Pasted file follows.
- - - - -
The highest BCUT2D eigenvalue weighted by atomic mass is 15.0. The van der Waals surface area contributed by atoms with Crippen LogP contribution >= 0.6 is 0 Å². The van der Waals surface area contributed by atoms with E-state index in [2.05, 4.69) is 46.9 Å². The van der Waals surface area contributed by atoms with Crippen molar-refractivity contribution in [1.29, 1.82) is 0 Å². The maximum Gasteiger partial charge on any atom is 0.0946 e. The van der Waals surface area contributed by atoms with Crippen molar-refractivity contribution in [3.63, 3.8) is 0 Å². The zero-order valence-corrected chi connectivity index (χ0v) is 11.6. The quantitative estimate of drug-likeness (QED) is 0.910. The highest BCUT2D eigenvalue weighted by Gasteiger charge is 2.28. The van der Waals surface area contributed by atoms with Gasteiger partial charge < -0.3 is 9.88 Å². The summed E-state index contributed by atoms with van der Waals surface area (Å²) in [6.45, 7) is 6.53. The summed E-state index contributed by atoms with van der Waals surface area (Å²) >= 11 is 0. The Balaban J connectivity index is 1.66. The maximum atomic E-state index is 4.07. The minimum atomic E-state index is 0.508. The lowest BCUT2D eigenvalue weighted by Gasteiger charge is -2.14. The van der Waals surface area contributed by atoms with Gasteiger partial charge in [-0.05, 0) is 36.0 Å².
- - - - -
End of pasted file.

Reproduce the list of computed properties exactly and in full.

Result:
The highest BCUT2D eigenvalue weighted by atomic mass is 15.0. The van der Waals surface area contributed by atoms with Crippen LogP contribution >= 0.6 is 0 Å². The van der Waals surface area contributed by atoms with E-state index in [2.05, 4.69) is 46.9 Å². The van der Waals surface area contributed by atoms with Crippen molar-refractivity contribution in [1.29, 1.82) is 0 Å². The maximum Gasteiger partial charge on any atom is 0.0946 e. The van der Waals surface area contributed by atoms with Crippen molar-refractivity contribution in [3.63, 3.8) is 0 Å². The zero-order valence-corrected chi connectivity index (χ0v) is 11.6. The quantitative estimate of drug-likeness (QED) is 0.910. The highest BCUT2D eigenvalue weighted by Gasteiger charge is 2.28. The van der Waals surface area contributed by atoms with Gasteiger partial charge < -0.3 is 9.88 Å². The summed E-state index contributed by atoms with van der Waals surface area (Å²) in [6.45, 7) is 6.53. The summed E-state index contributed by atoms with van der Waals surface area (Å²) >= 11 is 0. The Balaban J connectivity index is 1.66. The maximum atomic E-state index is 4.07. The minimum atomic E-state index is 0.508. The lowest BCUT2D eigenvalue weighted by Gasteiger charge is -2.14. The van der Waals surface area contributed by atoms with Gasteiger partial charge in [-0.05, 0) is 36.0 Å².